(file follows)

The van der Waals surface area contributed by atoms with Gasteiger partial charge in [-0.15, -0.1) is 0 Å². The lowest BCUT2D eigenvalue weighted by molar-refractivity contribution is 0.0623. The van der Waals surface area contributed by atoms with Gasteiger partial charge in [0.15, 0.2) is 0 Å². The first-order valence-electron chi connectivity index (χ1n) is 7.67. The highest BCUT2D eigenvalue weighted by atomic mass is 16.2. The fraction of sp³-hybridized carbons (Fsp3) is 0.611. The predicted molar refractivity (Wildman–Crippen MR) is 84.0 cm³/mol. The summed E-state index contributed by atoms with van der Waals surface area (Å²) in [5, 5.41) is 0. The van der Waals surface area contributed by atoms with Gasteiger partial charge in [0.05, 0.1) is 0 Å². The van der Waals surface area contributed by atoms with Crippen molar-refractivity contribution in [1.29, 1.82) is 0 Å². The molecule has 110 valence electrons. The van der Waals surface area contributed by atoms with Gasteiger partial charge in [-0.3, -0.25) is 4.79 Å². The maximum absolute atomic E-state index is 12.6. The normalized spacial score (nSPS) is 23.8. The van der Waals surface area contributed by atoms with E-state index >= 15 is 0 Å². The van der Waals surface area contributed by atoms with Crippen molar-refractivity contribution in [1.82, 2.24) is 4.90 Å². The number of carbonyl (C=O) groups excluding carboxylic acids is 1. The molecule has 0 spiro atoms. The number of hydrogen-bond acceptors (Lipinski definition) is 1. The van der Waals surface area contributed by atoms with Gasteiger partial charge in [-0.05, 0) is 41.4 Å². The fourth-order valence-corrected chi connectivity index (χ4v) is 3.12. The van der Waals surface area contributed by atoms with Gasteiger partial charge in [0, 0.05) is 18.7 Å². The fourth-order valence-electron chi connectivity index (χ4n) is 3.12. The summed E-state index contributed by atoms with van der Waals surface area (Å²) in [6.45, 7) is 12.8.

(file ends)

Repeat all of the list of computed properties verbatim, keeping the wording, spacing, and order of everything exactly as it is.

The van der Waals surface area contributed by atoms with Gasteiger partial charge in [-0.15, -0.1) is 0 Å². The lowest BCUT2D eigenvalue weighted by molar-refractivity contribution is 0.0623. The van der Waals surface area contributed by atoms with Gasteiger partial charge in [0.15, 0.2) is 0 Å². The first-order valence-electron chi connectivity index (χ1n) is 7.67. The highest BCUT2D eigenvalue weighted by atomic mass is 16.2. The fraction of sp³-hybridized carbons (Fsp3) is 0.611. The predicted molar refractivity (Wildman–Crippen MR) is 84.0 cm³/mol. The summed E-state index contributed by atoms with van der Waals surface area (Å²) in [5, 5.41) is 0. The van der Waals surface area contributed by atoms with Gasteiger partial charge in [0.05, 0.1) is 0 Å². The van der Waals surface area contributed by atoms with Crippen molar-refractivity contribution in [1.29, 1.82) is 0 Å². The molecule has 110 valence electrons. The van der Waals surface area contributed by atoms with Gasteiger partial charge in [-0.3, -0.25) is 4.79 Å². The maximum absolute atomic E-state index is 12.6. The normalized spacial score (nSPS) is 23.8. The van der Waals surface area contributed by atoms with E-state index >= 15 is 0 Å². The van der Waals surface area contributed by atoms with Crippen molar-refractivity contribution in [1.82, 2.24) is 4.90 Å². The number of carbonyl (C=O) groups excluding carboxylic acids is 1. The molecule has 0 spiro atoms. The number of hydrogen-bond acceptors (Lipinski definition) is 1. The van der Waals surface area contributed by atoms with Gasteiger partial charge in [-0.05, 0) is 41.4 Å². The fourth-order valence-corrected chi connectivity index (χ4v) is 3.12. The van der Waals surface area contributed by atoms with Gasteiger partial charge in [0, 0.05) is 18.7 Å². The fourth-order valence-electron chi connectivity index (χ4n) is 3.12. The summed E-state index contributed by atoms with van der Waals surface area (Å²) in [6.45, 7) is 12.8.